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The CDC changed its guidelines on completion of death certificates on April 5th of this year, and only for COVID-19 (C19), just as infections and presumed C19 deaths were ramping up. The substance of the change was to broaden the definition under which death should be attributed to C19. This ran counter to CDC guidelines followed over the previous 17 years, and the change not only makes the C19 death counts suspect: it also makes comparisons of C19 deaths to other causes of death unreliable, since only C19 is subject to the new CDC guidance. That’s true for concurrent and historical comparisons. The distortions are especially bad relative to other respiratory diseases, but also relative to other conditions that are common in mortality data.

The change in the CDC guidelines was noted in a recent report prepared for the Florida House of Representatives. It was brought to my attention by a retweet by Justin Hart linked to this piece on Andrew Bostom’s site. Death certificates are divided into two parts: Part 1 provides four lines in which causes of death are listed in reverse clinical order of events leading to death. Thus, the first line is the final clinical condition precipitating death. Prior clinical events are to be listed below that. The example shown above indicates that an auto accident, listed on the fourth line, initiated the sequence of events. Part 2 of the certificate is available for physicians or examiners to list contributing factors that might have played a role in the death that were not part of the sequence of clinical events leading to death.

The CDC’s change in guidelines for C19, and C19 only, made the criteria for inclusion in Part 1 less specific, and it essentially eliminated the distinction between Parts 1 and 2. The following appears under “Vital Records Criteria”:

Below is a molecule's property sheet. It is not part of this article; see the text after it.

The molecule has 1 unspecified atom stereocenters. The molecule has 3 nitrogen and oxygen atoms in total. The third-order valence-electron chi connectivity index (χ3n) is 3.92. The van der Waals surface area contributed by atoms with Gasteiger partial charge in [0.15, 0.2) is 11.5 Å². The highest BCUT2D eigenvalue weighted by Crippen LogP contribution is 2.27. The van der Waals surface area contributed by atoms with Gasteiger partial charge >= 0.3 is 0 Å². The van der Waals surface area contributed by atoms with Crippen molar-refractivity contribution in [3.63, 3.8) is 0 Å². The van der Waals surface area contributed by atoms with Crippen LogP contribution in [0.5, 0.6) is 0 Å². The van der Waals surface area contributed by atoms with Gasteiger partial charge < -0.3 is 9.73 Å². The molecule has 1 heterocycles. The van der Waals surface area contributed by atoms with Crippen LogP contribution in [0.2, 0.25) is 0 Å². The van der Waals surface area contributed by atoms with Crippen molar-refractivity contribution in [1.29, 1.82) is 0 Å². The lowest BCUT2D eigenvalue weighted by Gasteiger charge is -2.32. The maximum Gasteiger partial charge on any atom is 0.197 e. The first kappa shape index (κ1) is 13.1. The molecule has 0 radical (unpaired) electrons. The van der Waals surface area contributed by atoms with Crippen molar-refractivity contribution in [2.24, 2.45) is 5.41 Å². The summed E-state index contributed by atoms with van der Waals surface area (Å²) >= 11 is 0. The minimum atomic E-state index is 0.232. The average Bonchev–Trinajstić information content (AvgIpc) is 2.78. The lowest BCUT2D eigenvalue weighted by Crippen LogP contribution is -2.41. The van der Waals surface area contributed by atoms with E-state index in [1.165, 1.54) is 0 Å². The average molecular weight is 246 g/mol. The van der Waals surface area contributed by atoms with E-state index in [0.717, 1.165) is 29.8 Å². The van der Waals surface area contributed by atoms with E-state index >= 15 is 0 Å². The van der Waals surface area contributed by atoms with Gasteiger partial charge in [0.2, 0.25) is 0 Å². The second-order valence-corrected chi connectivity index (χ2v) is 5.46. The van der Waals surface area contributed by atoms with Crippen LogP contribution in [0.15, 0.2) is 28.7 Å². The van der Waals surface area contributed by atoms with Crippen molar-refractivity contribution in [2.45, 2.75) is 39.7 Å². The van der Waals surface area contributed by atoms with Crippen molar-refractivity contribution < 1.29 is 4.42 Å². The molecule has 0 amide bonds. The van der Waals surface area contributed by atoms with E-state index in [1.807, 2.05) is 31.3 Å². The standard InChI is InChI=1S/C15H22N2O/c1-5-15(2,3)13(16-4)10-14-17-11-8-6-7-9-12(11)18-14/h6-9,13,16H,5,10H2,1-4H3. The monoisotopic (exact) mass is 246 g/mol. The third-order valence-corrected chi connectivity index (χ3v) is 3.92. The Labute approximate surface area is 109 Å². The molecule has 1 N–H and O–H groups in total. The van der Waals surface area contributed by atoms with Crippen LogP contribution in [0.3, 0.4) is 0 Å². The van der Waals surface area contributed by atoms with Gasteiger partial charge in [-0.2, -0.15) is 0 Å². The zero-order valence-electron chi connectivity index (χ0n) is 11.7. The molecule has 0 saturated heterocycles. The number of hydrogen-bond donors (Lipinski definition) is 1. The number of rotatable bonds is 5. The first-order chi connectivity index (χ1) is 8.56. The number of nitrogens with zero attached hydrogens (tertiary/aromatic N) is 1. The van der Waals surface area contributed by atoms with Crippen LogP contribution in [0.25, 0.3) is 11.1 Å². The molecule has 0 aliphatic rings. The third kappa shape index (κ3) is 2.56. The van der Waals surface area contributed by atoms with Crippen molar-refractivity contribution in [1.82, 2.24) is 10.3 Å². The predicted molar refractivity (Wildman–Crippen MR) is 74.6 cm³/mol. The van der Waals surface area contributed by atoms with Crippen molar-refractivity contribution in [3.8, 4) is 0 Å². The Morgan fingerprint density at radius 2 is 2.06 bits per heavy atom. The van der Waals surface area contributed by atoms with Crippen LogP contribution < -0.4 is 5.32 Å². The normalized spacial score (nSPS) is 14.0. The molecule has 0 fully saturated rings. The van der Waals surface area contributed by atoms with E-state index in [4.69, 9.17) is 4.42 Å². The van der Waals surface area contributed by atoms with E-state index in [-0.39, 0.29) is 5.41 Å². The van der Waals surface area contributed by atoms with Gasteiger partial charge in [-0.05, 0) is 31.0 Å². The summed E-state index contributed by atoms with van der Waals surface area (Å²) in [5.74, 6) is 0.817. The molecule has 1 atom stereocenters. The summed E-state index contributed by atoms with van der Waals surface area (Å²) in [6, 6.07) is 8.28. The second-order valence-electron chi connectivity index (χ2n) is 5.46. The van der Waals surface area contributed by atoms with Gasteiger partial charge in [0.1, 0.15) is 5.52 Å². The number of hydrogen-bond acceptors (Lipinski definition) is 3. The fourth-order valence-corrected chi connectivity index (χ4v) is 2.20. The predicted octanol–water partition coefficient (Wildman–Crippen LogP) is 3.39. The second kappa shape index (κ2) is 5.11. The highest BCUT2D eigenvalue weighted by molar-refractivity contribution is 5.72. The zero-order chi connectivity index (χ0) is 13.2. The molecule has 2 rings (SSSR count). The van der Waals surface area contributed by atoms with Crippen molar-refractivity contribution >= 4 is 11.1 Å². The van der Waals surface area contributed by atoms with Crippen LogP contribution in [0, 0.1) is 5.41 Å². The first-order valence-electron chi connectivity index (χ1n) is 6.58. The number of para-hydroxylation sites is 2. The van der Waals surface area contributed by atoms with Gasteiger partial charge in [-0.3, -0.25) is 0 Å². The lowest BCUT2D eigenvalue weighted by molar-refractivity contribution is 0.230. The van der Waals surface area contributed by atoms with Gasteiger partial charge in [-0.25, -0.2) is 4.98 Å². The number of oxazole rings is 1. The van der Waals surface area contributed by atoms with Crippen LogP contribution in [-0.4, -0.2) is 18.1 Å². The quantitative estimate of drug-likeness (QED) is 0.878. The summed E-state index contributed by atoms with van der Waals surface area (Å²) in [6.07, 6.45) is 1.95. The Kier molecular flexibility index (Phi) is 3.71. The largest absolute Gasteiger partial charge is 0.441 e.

A death certificate that lists COVID-19 disease or SARS-CoV-2 as a cause of death or a significant condition contributing to death.”

How much difference does this make? For one thing, it opens the door to C19-attributed deaths in cases of false-positive PCR tests. When large cohorts are subject to testing — for example, all patients admitted to hospitals — there will always be a significant number of false positives even when test specificity is as high as 98 – 99%.

The elimination of any distinction between Parts 1 and 2 causes other distortions. A review of the Florida report is illustrative. The House staff reviewed almost 14,000 certificates for C19-19 attributed deaths. Over 9% of those did not list C19 among the clinical conditions leading to death. Instead, in those cases, C19 was listed as a contributing factor. Under the CDC’s previous guidelines, those would not have been counted as C19 deaths. The Florida House report is conservative in concluding that the new CDC guidelines inflated C19 deaths by only those 9% of the records examined.